Boosted by a …
mdtinney - wrote on 09/17/2009
Halloween is definitely one of the best and scariest horror film ever in my opinion. It is extremely creepy and bone chilling. Watching this in pitch black in the middle of the night will guarantee difficulty getting to sleep. If your looking for perfect horror, this is for you. Now, there are some people who may not like it. Gorehounds and other fans looking for "gnarly and insane" horror. Or in other word, recent hard R scary movies, like Texas Chainsaw Massacre (still a good movie), The Hills Have Eyes, Hostel, and other gory flicks. No, if your only looking for movies like those, this won't work for you. But if your looking for genuine horror, keep reading. This movie isn't superbly intense or bloody, but it is very creepy and suspenseful creating the overall scare level to the max. …
The SHC - wrote on 08/11/2009
What much more can be said about Halloween that already hasn't? Halloween is scary, eerie, creepy, excellent, helped start the slasher sub-genre, one of my favourite horror genre ever, and it accomplished this without showing buckets of gore. John Carpenter truely made film history with HALLOWEEN, which is still scary to this day, 31 years later. To give you an understanding of the rules and foundations of a good slasher..hell, a good horror, here is what you need, and when these were accompllished:
PSYCHO (1960): Alfred Hitchcock started it all here. It was here that Hitchcock introduced two key components to slashers: A memorable killer (Norman Bates) and tone-setting music.
THE TEXAS CHAINSAW MASSACRE (1974): In his controversial film, Tobe Hooper adopted a theme from …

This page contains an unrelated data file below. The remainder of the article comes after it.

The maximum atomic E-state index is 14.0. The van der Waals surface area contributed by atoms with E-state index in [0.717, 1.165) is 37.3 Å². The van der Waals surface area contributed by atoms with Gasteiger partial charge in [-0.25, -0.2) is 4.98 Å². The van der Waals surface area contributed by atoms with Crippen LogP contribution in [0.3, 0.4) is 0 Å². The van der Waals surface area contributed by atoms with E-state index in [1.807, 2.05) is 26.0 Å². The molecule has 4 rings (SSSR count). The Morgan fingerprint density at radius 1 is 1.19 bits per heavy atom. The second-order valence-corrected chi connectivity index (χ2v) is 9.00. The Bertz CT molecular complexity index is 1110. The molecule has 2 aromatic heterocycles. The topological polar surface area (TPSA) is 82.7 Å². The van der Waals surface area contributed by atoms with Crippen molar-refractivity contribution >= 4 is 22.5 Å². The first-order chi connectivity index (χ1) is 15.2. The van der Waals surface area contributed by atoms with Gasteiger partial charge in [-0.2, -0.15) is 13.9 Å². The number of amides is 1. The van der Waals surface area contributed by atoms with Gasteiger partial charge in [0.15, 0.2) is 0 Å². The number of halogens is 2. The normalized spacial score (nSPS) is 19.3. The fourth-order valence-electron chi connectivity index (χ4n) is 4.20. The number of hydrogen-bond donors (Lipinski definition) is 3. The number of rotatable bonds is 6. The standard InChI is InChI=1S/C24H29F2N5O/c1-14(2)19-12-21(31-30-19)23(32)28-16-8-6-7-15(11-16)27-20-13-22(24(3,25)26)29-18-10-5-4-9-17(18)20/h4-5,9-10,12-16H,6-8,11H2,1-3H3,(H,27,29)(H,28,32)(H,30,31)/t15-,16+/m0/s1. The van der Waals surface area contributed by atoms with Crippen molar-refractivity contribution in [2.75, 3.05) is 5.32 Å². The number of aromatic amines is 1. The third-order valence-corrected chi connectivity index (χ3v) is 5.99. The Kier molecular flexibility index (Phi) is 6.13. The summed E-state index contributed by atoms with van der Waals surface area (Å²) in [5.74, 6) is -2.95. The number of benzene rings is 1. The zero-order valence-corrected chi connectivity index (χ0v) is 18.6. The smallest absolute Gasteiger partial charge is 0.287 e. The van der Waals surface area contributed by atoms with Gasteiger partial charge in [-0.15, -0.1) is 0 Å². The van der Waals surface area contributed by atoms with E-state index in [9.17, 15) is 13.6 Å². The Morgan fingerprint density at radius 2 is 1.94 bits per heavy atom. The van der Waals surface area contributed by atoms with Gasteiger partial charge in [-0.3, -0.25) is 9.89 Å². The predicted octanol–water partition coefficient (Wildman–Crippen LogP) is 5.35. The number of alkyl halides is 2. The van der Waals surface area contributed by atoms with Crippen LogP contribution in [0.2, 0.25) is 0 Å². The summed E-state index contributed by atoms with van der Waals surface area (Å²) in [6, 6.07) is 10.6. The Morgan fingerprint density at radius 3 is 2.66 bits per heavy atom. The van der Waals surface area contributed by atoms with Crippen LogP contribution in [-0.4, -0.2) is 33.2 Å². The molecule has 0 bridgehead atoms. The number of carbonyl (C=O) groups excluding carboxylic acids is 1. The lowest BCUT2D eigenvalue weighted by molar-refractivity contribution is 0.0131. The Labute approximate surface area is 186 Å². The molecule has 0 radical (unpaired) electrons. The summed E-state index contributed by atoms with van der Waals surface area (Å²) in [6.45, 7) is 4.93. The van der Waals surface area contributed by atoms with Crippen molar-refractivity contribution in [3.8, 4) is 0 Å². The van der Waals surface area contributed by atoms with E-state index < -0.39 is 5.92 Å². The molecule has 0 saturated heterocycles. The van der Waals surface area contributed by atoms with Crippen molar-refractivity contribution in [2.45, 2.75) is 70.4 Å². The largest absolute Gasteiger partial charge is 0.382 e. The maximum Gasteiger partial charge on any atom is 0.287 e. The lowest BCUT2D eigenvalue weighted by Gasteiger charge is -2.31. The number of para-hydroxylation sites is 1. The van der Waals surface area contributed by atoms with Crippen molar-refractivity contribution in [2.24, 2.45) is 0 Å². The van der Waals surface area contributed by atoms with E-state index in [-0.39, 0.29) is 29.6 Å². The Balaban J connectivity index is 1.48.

Topher - wrote on 08/16/2007
This film is largely responsible for the slasher genre of horror -- a genre which targets a teen audience and lowers the standards of pure horror to cheese.
The underlying subtext of this genre is rape fears/fantasies. The psycho targets nubile young women, usually scantily clad, and chases them with a phallic weapon. Sex is bad: the psycho always goes after the copulating couple. And the heroine is always a virginal do-gooder who must utilize her passiveness to lull the killer into a false complacency.
Women always occupy the victim role; men, the menace. In this way, the films instill sexual fears in the teenage audience and contribute to the victim mentality many women carry over into adulthood.
The good news is this film generated as many smart responses as it did …
Matthew Sanchelli - wrote on 08/08/2007
I may be a bit biased as being a huge horror fanatic, however I have this movie to thank for starting my love for the genre.
This movie is the horror movie of all horror movies. When horror wasn't all, as they say these days...porn and gore. Yes, sure... there was nudity in Carpenter's Halloween; however not as much as you see in the movies today (come on...it was 1978, nudity in movies was "in".)
As for blood. Very little....to pretty much not a single drop of blood was shown in the entire movie.
The scares were all suspense. The dark settings. The quiet neighborhood; that any of us could have grown up in. And here's this masked silent killer skulking around the neighborhood; killing people...unseen by others.
Some may say this movie is very slow and dull. Difficult …